I am often asked must physical therapists (PTs), occupational therapists (OTs), and speech-language pathologists (SLPs) in private practice enroll in the Medicare program if they want to treat Medicare beneficiaries for outpatient therapy services that are covered by the Medicare program? This then leads to a second question I am often asked. If PTs, OT’s and SLPs must enroll in the Medicare program, what is this non-participating provider status? Doesn’t this mean I don’t participate with Medicare, hence, I can charge the Medicare beneficiary cash for outpatient therapy services? How about services that are statutorily non-covered by the Medicare program; can I charge the Medicare beneficiary cash for those services?
In this article, I will answer the following questions:
- Must PTs, OTs and SLPs enroll in Medicare if they want to treat Medicare patients for covered services?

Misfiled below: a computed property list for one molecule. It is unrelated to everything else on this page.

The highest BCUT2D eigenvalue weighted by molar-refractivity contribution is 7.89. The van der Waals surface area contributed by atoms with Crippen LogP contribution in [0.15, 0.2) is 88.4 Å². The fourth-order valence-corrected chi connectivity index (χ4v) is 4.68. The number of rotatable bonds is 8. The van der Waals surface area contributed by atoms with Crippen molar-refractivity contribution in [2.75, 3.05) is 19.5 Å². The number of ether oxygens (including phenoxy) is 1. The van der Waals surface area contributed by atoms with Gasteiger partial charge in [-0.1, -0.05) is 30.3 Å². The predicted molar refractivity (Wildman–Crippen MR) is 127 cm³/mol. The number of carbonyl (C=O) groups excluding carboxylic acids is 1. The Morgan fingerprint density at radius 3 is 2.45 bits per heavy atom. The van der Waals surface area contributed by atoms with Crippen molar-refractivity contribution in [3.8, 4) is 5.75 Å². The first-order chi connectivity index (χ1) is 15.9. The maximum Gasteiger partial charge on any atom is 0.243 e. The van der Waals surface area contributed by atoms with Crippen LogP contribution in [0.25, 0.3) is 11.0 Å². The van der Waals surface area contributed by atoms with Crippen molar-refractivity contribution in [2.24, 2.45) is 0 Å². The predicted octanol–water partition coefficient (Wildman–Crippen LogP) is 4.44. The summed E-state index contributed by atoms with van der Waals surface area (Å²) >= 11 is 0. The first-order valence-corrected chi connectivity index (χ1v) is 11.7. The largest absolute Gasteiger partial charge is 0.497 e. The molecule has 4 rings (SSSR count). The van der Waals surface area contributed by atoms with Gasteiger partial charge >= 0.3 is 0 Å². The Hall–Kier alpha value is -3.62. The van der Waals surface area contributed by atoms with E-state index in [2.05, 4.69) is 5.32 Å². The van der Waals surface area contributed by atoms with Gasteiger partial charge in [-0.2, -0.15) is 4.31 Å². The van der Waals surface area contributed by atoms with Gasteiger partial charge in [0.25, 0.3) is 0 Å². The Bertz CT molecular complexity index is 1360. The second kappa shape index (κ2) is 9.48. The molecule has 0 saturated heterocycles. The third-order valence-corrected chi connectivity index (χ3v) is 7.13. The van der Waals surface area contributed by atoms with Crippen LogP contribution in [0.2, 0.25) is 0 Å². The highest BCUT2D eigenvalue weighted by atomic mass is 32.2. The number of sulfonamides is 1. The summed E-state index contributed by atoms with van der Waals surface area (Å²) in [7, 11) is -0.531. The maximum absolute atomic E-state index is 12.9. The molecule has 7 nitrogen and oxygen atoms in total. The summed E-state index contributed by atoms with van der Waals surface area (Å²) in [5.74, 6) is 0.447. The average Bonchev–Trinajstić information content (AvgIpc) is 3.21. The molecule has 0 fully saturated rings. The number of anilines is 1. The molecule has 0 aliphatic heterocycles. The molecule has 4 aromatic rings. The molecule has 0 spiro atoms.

- What is the difference between enrolling as a participating provider and a non-participating provider with the Medicare program?
- If I enroll as a non-participating provider, does this allow me to bill Medicare beneficiaries cash for outpatient therapy services covered by the Medicare program?
- When can I bill Medicare beneficiaries cash for services I provide without submitting a claim to the Medicare program?
Question #1: Must PTs, OTs and SLPs enroll in Medicare if they want to treat Medicare patients for covered outpatient therapy services?
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